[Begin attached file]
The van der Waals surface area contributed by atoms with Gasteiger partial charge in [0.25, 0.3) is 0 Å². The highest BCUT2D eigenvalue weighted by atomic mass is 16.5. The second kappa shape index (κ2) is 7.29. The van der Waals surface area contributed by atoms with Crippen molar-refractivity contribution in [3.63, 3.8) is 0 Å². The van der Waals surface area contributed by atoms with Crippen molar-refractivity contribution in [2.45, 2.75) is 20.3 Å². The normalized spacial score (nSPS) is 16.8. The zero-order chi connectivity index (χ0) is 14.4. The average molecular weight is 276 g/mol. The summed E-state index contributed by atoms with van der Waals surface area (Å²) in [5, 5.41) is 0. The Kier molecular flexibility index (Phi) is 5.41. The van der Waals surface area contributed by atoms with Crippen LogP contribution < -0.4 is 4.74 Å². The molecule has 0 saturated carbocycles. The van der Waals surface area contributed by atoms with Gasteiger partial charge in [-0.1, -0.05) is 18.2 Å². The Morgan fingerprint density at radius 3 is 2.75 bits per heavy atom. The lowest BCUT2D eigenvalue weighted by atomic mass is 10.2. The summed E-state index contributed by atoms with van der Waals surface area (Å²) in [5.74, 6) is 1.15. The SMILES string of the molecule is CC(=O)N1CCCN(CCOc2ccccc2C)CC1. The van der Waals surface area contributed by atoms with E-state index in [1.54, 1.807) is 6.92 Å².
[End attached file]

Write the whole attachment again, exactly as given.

The van der Waals surface area contributed by atoms with Gasteiger partial charge in [0.25, 0.3) is 0 Å². The highest BCUT2D eigenvalue weighted by atomic mass is 16.5. The second kappa shape index (κ2) is 7.29. The van der Waals surface area contributed by atoms with Crippen molar-refractivity contribution in [3.63, 3.8) is 0 Å². The van der Waals surface area contributed by atoms with Crippen molar-refractivity contribution in [2.45, 2.75) is 20.3 Å². The normalized spacial score (nSPS) is 16.8. The zero-order chi connectivity index (χ0) is 14.4. The average molecular weight is 276 g/mol. The summed E-state index contributed by atoms with van der Waals surface area (Å²) in [5, 5.41) is 0. The Kier molecular flexibility index (Phi) is 5.41. The van der Waals surface area contributed by atoms with Crippen LogP contribution < -0.4 is 4.74 Å². The molecule has 0 saturated carbocycles. The van der Waals surface area contributed by atoms with Gasteiger partial charge in [-0.1, -0.05) is 18.2 Å². The Morgan fingerprint density at radius 3 is 2.75 bits per heavy atom. The lowest BCUT2D eigenvalue weighted by atomic mass is 10.2. The summed E-state index contributed by atoms with van der Waals surface area (Å²) in [5.74, 6) is 1.15. The SMILES string of the molecule is CC(=O)N1CCCN(CCOc2ccccc2C)CC1. The van der Waals surface area contributed by atoms with E-state index in [1.54, 1.807) is 6.92 Å².